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In 1989-90 the collapse of state socialism and the end of the cold war meant dramatic changes for the defence industries of Central and Eastern Europe. Initially it seemed that resources previously devoted to the cold war confrontation might become available for investment in non-military economic and social progress. However, by 1994 initial optimism had given way to a recognition that the restructuring of the defence industry would involve significant costs and could not be accomplished quickly.
This book charts the development of the industries of the former Czechoslovakia and its successor states—the Czech Republic and Slovakia; Poland and Hungary. In the first part of the book country case studies underline the different approaches to reform adopted in the different countries. In the second part of the book unique information derived from extensive interviews at enterprises in each of the four countries is used to examine the transformation of industry from a producer perspective.
Three of the countries whose defence industries are examined in this book—the Czech Republic, Poland and Hungary—are likely to be informed shortly that the North Atlantic Treaty Organization (NATO) is favourably disposed to consider their application for membership. Detailed discussions about accession will then open between NATO and these countries. One element of these discussions will be a consideration of how the defence industries of the prospective new members can be fitted into the overall alliance defence effort.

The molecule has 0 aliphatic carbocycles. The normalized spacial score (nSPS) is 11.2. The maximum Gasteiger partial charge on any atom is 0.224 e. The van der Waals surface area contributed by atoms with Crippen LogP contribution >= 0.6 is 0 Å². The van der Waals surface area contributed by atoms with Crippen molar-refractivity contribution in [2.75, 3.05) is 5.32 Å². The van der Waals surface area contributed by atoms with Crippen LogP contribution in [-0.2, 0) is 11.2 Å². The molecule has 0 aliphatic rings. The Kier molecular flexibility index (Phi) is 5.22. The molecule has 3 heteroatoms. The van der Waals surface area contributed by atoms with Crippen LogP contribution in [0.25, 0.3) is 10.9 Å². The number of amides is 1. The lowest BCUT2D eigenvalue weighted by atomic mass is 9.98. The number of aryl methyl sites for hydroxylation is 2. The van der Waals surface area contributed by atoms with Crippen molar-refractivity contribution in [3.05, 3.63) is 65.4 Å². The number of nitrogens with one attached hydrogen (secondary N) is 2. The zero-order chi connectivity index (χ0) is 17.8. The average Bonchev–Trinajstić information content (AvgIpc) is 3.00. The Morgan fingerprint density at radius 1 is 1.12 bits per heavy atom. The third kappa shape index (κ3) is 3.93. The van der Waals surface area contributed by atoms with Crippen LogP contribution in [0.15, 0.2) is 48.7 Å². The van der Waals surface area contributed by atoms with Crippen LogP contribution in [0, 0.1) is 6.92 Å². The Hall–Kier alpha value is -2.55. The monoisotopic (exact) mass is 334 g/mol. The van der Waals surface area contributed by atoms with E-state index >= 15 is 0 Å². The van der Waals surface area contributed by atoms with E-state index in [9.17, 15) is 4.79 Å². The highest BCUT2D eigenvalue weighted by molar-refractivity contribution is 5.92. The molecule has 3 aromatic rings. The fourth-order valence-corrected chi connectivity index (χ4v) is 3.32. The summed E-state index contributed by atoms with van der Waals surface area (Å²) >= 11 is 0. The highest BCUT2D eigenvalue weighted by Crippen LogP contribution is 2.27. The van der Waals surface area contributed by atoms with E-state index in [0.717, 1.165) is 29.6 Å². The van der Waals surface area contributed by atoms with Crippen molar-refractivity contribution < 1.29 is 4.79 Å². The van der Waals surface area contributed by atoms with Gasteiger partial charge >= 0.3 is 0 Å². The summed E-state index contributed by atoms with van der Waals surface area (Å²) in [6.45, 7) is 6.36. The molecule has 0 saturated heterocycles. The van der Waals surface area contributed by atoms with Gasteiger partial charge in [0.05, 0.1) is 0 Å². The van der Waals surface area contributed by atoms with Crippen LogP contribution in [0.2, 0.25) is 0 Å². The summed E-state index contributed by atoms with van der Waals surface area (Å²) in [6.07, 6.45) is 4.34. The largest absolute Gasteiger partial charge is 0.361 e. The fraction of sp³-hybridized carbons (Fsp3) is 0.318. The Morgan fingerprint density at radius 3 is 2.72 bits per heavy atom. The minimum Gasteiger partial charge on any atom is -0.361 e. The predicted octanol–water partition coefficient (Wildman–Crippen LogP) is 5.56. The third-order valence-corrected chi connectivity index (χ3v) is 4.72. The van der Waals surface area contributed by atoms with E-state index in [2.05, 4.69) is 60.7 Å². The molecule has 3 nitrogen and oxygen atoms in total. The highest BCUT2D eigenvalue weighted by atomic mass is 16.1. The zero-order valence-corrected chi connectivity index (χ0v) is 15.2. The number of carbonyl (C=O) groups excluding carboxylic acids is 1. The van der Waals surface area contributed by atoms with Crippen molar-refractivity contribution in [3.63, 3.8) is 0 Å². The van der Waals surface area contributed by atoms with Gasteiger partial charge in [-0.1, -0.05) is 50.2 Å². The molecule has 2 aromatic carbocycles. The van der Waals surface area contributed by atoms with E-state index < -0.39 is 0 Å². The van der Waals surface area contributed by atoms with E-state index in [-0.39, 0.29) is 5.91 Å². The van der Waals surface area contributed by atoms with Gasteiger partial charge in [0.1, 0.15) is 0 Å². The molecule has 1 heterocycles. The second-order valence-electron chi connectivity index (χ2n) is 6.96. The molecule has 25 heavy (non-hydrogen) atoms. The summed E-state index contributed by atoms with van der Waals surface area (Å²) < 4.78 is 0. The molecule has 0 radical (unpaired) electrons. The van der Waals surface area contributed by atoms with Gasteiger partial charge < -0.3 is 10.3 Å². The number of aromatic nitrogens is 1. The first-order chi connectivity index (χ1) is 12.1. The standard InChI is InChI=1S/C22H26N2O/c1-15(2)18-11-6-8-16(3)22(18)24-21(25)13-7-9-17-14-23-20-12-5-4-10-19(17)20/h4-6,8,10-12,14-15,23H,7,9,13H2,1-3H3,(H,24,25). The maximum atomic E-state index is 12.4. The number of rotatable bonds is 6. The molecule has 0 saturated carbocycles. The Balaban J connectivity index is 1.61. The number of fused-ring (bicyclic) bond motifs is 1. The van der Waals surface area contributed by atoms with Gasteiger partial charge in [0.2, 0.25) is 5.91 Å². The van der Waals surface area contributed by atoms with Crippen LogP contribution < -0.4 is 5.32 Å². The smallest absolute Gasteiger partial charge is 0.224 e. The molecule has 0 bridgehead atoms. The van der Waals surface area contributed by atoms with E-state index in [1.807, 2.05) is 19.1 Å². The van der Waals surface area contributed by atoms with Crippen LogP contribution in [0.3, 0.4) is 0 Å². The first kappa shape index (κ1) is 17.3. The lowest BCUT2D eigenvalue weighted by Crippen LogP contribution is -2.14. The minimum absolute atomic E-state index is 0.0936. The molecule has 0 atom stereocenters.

Part I. Introduction
1. The end of the cold war and the collapse of the traditional defence industry in East-Central Europe
Part II. Case studies of defence industry restructuring in East-Central Europe: the Visegrad countries
2. The Czechoslovak Federation
3. The Czech Republic
Part III. Defence enterprises in post-cold war East-Central Europe
7. The special features of defence enterprises
8. The nature of the crisis in the traditional defence industry
9. Strategies for crisis management and survival
10. New features of the defence industry in East-Central Europe
Part IV. Conclusions